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Pitocin Induction: Understand Their Risks and Benefits

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Pitocin Induction

Table of Contents

Pitocin induction, in one line, is the induction method recommended by doctors when the baby is overdue and the mother’s labor has stalled.

Typically, most women tend to deliver the baby naturally around their targeted due date, without any major complications, naturally or by C-section. Some rebellious babies, however, might take a little longer to pop out. As a mother, if you are in your 41st week of pregnancy (full-term), have already felt a strong onset of labor pain but it eventually blurred, you most likely would be suggested induced labor – and that is where Pitocin plays the lead role.

So, what really is Pitocin, and is Pitocin safe?

So, what is Pitocin, and is Pitocin safe?

Pitocin induction is a pharmaceutical drug that is used to induce contractions in a pregnant woman’s uterus in order to either induce labor or to speed it up. You might now be wondering if Pitocin is safe to use; if taken under a doctor’s recommendation and guidance. Pitocin, essentially, is just a synthetic version of oxytocin. Oxytocin, you may already know, is a naturally occurring hormone produced by a woman’s body to signal the uterus to contract during labor.

Pitocin was introduced only around the  mid-1950s and up until then, for women who were overdue or whose labor had stalled, there were not a lot of options for inducing delivery except a C-section. After the introduction of Pitocin, however, the whole game took a turn, and mothers were empowered to deliver naturally, albeit with some synthetic hormonal help.

When is a Pitocin induction recommended?

Pitocin induction is usually recommended by doctors in the following cases-

  • An overdue or post-term pregnancy that has gone beyond two weeks of the due date
  • If a premature rupture of the membrane takes place, i.e., if the water breaks but labor does not take place
  • An internal infection in the mother’s body
  • Prevailing high blood pressure or preeclampsia
  • Severe gestational diabetes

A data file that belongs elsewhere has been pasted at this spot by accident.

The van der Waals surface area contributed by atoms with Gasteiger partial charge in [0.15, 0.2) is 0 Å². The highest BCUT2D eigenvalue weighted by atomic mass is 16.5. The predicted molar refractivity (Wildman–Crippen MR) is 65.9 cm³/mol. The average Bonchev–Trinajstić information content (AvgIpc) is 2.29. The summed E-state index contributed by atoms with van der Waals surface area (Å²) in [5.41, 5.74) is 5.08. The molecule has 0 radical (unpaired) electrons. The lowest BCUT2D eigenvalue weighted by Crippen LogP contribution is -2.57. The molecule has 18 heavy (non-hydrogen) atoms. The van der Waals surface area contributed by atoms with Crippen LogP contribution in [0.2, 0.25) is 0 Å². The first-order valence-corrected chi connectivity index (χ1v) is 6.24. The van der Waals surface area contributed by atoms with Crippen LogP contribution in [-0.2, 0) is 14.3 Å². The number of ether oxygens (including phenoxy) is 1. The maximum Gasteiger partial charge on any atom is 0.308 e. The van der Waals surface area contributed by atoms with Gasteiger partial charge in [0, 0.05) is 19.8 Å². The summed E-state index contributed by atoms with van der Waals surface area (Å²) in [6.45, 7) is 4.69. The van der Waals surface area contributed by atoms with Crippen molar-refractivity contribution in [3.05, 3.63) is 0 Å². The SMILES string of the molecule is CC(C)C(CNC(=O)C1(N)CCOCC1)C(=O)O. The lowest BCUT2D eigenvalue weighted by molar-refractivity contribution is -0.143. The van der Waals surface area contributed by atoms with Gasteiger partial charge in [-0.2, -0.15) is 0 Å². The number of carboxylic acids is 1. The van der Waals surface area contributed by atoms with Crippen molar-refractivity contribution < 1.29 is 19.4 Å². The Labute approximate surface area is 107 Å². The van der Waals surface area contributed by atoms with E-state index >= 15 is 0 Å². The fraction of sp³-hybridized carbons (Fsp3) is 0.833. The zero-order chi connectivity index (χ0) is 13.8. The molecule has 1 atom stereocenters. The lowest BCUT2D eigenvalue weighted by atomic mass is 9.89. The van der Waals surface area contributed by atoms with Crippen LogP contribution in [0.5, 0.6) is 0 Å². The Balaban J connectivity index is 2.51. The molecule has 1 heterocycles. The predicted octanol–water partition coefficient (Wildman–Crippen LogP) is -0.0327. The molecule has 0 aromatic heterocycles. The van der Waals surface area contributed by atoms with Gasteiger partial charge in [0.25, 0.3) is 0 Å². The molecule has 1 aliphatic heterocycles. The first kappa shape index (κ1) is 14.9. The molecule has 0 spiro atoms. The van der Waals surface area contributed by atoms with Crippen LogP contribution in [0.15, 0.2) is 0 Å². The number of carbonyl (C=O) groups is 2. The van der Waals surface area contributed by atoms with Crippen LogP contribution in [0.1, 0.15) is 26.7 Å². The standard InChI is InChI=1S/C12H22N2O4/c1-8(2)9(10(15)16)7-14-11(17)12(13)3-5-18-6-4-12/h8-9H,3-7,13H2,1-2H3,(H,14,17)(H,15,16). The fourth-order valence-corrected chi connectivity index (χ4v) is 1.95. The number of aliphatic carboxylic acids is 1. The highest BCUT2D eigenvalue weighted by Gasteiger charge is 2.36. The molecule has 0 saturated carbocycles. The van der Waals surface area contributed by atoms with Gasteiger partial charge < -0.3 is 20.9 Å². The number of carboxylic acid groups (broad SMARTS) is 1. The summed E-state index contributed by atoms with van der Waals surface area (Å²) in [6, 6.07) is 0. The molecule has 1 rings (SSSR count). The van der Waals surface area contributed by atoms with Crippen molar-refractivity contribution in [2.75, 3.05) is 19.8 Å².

• Fetal growth restrictions

How is Pitocin administered?

The primary goal of Pitocin induction is to mimic the natural process of labor with an artificial or a synthetic dosage of naturally occurring hormones in a woman’s body. By mimicking oxytocin and doing its job of signaling the uterus to contract, Pitocin induces strong, consistent contractions at ideal, regular intervals in order to dilate the cervix and transition you to the ‘push’ stage of labor.

Pitocin is administered by a pump via an IV. The administration process usually begins in small doses to first assess the response of the mother’s body and if all goes well, the dose is then increased every 20-30 minutes until the contractions begin to take place in a regular pattern (ideally, about 2-3 minutes apart).


How Long Does Pitocin Take To Work?

There is no fixed timeline as to when Pitocin starts to show its magic. The time taken for it to kick in is highly subjective, however, on average or in most cases, the drug’s effects start to show in about an hour or so post-administration. Certain other factors like the nature of previous deliveries (if any) and the degree of cervical effacement also play a role in how quickly Pitocin would show its effect.

Once contractions begin to settle into an active pattern and intensify, factors like how soft and open your cervix is and if you’ve had previous deliveries or not play a big role in how quickly the Pitocin works to dilate the cervix and speed up delivery.

Does Pitocin Side-Effects On The Mother or Baby?